|Figure 2. The first panel (a) shows a single ordered polymer domain with a morphology for the polar polymer model. Individual polymers are colored to illustrate polymer chains entering the amorphous region from an ordered region and adjoining two separate adjacent ordered domains (adjacent domains are not shown). The second panel (b) shows a representative ensemble of ordered domains.|
To address questions about the atomistic mechanism responsible for this instant ordering, our simulations used the length scale of 10 to 20 nm—the range at which spinodally assisted nucleation occurs. Using simulation cells twice the size of our length scale, our results provided atomistic information of polymer nucleation with unprecedented resolutions. (For example, the number of beads in one nonpolar melt was five million, and the size of the simulation cell was approximately 50 nm.)
Confirming earlier experimental findings, our simulations revealed microphase separation of bulk amorphous polymer ensembles into many ordered domains (Figure 1). These domains coalesce and grow, initially forming a small number of crystalline regions that grow to occupy most of the simulation volume at the end of the runs. Figure 2a shows an enlarged ordered domain isolated from the sample, which reveals an interface between oriented and unoriented domains. Ordered crystalline domains are circled in Figure 2b to demonstrate the complex nature of the polymer morphology.
As the first atomistic observation of the debated prenucleation, this work provides unambiguous insight into the physics of the early stages of polymer ordering leading to crystallization. Furthermore, with the unprecedented resolutions and details of our simulations, it was possible to compare and confirm our findings with laboratory experiments. Our results pertaining to crystallite size and structure as well as the critical length of polymer segments provide crucial information needed to form a fundamental understanding of the structure–property relationships of semicrystalline polymers.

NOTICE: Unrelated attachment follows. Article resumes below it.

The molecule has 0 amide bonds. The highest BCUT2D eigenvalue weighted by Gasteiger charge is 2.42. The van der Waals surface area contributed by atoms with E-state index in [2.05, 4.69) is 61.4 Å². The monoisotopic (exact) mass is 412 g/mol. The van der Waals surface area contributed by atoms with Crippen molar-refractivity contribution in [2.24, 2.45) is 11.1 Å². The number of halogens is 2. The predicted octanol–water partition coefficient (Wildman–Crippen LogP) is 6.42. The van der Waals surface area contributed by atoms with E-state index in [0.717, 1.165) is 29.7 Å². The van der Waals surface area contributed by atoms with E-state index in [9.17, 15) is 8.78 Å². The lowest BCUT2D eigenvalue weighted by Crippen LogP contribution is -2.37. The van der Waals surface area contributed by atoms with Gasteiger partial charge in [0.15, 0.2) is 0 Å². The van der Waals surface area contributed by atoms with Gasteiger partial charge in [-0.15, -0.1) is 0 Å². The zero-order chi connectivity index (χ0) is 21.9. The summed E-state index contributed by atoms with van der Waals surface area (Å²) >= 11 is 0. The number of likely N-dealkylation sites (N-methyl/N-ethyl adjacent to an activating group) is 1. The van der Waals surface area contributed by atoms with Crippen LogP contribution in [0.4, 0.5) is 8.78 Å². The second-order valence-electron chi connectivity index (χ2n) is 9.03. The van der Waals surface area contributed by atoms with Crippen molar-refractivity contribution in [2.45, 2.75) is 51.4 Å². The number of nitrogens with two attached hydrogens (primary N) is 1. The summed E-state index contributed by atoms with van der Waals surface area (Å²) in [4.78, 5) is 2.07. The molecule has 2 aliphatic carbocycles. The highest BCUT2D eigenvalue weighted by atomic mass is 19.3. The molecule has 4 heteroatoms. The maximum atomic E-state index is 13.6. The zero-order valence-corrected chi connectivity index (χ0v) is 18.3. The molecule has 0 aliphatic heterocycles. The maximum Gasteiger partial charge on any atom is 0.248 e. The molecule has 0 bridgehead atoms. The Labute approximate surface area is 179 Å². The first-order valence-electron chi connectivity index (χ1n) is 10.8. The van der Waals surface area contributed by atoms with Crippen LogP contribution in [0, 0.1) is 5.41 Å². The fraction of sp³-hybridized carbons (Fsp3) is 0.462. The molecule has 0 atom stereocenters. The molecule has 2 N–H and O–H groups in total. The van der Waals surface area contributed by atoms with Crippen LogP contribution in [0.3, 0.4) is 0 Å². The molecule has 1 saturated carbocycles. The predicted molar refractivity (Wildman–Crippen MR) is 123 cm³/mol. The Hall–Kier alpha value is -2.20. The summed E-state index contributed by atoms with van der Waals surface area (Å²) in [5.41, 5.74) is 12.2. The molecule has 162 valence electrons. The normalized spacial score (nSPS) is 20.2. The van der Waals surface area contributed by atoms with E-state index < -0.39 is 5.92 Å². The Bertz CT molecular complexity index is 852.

R. H. Gee et al., “Atomistic Simulations of Spinodal Phase Separation Preceding Polymer Crystallization,” Nat. Mater. 5, 39 (2006).
R. H. Gee et al., “Ultrafast Crystallization of Polar Polymer Melts,” J. Chem. Phys. 118, 3827 (2003).
We will use our findings about bulk polymer melts to give us greater control of the crystallite microstructure, orientation, density, and size—all of which contribute to performance. Not only can we find specific defense applications in the case of binding materials for high explosives, we also expect broader applications such as polymer transistors, which offer great flexibility at low cost. We are looking at ways to control the microstructure during manufacturing, when semiconductor films are deposited by various techniques (spin coating, jet printing, dip coating) on a dielectric surface.
Furthermore, our findings about spinodally assisted nucleation are applicable to other materials (such as metals), and we are using this process to develop new materials for National Ignition Facility targets and other applications. Powerful simulations on our terascale supercomputers will help us understand and control the microstructures of polymers and metals, leading to new and improved materials in a broad range of technologically and scientifically important devices.